Your divorce agreement may specify which one of you pays the bills. As far as the creditor is concerned, however, both you and your spouse remain responsible if the joint accounts remain open. The creditor will try to collect the bill from whoever it thinks may be able to pay, and at the same time report the late payments to the credit bureaus under both names. Your credit history could be damaged because of the cosigner’s irresponsibility.
Some credit contracts require that you immediately pay the outstanding balance in full if you close an account. If so, try to get the creditor to have the balance transferred to separate accounts.
If your spouse’s poor credit hurts your credit record, you may be able to separate yourself from your spouse’s information on your credit report. The Equal Credit Opportunity Act requires a creditor to take into account any information showing that the credit history being considered does not reflect your own.
If for instance, you can show that accounts you shared with your spouse were opened by him or her before your marriage and that he or she paid the bills, you may be able to convince the creditor that the harmful information relates to your spouse’s credit record, not yours. In practice, it is difficult to prove that the credit history under consideration doesn’t reflect your own, and you may have to be persistent.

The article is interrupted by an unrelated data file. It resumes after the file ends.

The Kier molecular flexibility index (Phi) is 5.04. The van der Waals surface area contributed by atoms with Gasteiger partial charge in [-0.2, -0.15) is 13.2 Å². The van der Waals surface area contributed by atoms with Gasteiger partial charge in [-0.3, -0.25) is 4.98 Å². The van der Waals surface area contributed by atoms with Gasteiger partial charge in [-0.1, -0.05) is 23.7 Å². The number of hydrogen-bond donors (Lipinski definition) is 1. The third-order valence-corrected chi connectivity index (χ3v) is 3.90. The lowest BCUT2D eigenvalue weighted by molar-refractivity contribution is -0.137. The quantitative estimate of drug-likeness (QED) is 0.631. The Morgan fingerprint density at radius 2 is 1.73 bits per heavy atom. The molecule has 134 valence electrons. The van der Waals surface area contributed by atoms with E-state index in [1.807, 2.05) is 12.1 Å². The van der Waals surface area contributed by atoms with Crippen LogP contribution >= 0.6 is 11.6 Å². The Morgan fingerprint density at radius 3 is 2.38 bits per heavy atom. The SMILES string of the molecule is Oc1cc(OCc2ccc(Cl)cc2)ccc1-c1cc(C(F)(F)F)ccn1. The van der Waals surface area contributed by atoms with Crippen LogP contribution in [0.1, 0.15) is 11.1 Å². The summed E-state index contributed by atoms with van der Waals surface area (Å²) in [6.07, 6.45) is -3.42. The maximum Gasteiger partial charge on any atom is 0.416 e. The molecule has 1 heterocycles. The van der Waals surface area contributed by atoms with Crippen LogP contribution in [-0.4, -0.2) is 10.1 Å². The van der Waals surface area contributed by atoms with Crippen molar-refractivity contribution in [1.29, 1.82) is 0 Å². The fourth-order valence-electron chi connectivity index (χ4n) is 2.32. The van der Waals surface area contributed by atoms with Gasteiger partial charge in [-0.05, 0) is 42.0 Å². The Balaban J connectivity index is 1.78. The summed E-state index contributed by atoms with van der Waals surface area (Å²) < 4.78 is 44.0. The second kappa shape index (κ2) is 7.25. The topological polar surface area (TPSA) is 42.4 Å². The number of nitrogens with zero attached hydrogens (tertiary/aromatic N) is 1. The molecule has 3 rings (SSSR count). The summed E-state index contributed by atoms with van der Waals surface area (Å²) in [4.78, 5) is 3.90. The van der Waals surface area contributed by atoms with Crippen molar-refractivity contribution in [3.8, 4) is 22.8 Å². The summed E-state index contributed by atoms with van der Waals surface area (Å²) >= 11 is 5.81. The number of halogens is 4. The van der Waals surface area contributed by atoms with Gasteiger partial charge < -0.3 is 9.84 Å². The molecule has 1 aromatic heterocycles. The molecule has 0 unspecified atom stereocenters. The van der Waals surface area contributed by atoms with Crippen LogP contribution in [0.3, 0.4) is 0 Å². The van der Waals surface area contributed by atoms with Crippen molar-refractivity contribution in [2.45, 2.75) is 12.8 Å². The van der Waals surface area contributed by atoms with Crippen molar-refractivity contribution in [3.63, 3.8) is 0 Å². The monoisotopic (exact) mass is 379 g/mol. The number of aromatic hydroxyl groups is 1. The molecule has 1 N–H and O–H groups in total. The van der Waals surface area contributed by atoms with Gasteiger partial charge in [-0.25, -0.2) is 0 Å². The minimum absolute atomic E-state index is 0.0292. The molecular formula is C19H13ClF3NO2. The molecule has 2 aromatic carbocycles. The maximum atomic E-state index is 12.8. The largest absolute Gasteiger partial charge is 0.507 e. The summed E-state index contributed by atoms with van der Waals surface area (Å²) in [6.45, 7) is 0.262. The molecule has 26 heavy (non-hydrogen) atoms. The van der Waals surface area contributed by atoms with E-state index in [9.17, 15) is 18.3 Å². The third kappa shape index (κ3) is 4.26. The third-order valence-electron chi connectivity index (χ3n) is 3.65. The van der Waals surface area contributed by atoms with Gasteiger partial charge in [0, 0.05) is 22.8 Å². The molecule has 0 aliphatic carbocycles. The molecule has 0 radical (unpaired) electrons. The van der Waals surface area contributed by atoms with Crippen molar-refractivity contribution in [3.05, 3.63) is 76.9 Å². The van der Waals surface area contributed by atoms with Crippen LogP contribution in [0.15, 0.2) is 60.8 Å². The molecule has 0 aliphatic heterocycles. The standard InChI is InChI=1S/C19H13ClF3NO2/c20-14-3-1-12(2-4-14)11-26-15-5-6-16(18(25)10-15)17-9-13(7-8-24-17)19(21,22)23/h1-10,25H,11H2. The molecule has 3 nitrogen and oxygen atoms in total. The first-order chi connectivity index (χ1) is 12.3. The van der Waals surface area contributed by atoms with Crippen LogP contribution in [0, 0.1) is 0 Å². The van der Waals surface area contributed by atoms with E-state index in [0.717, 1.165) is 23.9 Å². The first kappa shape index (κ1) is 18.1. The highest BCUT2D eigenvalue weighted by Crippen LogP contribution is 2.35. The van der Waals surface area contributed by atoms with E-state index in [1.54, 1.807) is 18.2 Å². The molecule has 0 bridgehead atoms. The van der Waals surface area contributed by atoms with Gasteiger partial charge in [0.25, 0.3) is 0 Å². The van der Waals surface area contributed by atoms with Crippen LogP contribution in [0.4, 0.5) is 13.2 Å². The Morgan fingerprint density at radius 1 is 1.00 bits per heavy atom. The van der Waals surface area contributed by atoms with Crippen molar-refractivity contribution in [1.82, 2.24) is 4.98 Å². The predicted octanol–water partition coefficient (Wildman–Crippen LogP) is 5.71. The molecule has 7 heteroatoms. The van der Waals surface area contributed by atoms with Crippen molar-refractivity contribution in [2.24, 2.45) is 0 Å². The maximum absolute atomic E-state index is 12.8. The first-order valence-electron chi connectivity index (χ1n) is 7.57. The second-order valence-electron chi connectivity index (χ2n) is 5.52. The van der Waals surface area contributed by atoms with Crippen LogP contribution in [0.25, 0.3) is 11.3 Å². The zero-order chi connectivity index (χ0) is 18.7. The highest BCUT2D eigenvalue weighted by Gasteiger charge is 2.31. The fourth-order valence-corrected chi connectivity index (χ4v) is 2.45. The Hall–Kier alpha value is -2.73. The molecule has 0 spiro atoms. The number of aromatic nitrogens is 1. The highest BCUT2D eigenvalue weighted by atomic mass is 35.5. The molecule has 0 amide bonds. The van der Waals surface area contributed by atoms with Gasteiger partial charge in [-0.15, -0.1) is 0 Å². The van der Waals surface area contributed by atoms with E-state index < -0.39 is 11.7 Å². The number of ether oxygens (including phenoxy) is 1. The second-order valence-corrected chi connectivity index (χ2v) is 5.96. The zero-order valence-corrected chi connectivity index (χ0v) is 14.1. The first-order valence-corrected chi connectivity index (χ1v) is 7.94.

If a woman divorces and changes her name on an account, lenders may review her application or credit file to see whether her qualifications alone meet their credit standards. They may ask her to reapply, but generally the account remains open.
Maintaining credit in your own name avoids this inconvenience. It can also make it easier to preserve your own, separate, credit history. Furthermore, should you need credit in an emergency, it will be available.
Do not use only your husband’s name, for example, Mrs. John Wilson for credit purposes.
Check your credit report if you haven’t done so recently. Make sure the accounts you share are being reported in your name as well as your spouse’s. If not, and you want to use your spouse’s credit history to build your own, write to the creditor and request the account be reported in both names. If there is any inaccurate or incomplete information in your file write to the credit bureau and ask them to correct it. The credit bureau must confirm the data within a reasonable time period, and let you know when they have corrected the mistake.
If you have been sharing your husband’s accounts, building a credit history in your name should be fairly easy. Contact a major credit bureau and request a copy of your file, then contact the issuers of the cards you share with your husband and ask them to report the accounts in your name as well.